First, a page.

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It's All About Expectations (Yours and Theirs)
First-Day Brainstorming Helps Class Management, Says Caroline Gwatkin

Caroline Gwatkin, who teaches in Buenos Aires, Argentina, recently posted advice for a first-time teacher on the TESL-L listserv. She agreed to share her comments with the readers of ESL MiniConference Online.

Mina Loudiki is approaching the first day of class and asks for help in developing a positive rapport with students. I agree that one of the most important things to do is to 'set the limits'. How can this be done without 'heavy handedly' laying down the law?

The technique I use is brainstorming. I start by writing "your expectations" in the centre of the board, drawing a circle around it, and elicit from the learners what they expect from the course and from me as their teacher. You may need to prompt them by asking about the type of correction they'd like, amount of homework, percentage of time given over to things such as group work, individual projects or whatever you have already planned for the course. By the time you have finished they will feel as though they have 'written' the course!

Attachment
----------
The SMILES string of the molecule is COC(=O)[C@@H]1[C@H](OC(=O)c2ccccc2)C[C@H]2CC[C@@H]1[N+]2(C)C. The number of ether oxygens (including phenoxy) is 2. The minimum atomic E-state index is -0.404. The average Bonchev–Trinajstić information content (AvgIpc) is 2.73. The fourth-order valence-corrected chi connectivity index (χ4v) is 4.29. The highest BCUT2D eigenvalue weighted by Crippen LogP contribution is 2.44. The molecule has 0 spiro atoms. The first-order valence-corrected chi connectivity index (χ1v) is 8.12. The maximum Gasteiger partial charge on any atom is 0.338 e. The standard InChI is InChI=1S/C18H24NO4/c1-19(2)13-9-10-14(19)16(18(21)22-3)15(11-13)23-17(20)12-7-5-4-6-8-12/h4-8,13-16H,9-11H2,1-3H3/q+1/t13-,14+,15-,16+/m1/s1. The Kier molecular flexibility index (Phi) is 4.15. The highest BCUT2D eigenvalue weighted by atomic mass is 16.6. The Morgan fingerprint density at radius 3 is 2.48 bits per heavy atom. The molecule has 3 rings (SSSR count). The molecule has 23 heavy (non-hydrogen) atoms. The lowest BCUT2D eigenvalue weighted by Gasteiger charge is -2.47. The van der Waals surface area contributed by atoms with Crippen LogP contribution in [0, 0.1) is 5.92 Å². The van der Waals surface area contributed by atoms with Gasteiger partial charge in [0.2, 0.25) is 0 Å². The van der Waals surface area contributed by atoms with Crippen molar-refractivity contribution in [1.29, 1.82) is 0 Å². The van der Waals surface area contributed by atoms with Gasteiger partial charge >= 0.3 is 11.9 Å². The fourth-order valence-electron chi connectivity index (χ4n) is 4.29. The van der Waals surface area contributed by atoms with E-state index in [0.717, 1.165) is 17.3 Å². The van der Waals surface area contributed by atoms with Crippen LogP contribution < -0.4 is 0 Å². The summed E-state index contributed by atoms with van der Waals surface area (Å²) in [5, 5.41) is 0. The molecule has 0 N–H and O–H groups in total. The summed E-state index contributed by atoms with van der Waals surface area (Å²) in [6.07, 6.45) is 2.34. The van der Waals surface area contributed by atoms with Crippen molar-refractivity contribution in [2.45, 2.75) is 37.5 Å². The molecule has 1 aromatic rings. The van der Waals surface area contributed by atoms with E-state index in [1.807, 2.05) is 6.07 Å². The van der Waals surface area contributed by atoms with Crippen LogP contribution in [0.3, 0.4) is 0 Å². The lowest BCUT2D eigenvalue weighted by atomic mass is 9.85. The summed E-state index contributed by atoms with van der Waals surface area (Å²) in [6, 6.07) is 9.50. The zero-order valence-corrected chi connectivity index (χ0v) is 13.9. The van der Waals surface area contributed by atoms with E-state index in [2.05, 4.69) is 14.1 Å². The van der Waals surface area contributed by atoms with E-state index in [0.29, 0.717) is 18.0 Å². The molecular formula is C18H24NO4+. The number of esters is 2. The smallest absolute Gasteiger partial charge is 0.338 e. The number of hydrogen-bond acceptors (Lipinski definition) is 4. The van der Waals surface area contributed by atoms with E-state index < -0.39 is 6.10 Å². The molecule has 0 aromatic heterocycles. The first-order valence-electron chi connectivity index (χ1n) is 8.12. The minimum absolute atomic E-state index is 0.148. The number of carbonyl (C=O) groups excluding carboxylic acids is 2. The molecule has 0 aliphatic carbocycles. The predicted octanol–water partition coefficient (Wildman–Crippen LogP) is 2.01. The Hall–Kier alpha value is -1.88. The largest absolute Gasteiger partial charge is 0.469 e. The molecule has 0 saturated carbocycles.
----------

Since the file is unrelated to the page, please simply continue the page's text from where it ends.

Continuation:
But the second step is even more important. After erasing everything from the board you then write "my expectations" in the centre. Now you have the chance to set the limits. 'Hand assignments in on time' 'listen to and show respect for the views of others' are obvious choices, but you can also include 'smile when you understand' 'greet me/everyone in English when you come in' 'keep me off red herrings' 'help me with time keeping' 'make sure there's a plug on the tape recorder' etc. all of which will enhance your classroom management. They (and you) should, of course, make a note of all this, which you can refer to when things go wrong.

I hope this helps.

Comment by Caroline Gwatkin
Advanced Studies Centre
Buenos Aires, Argentina

2002 ESL MiniConference Online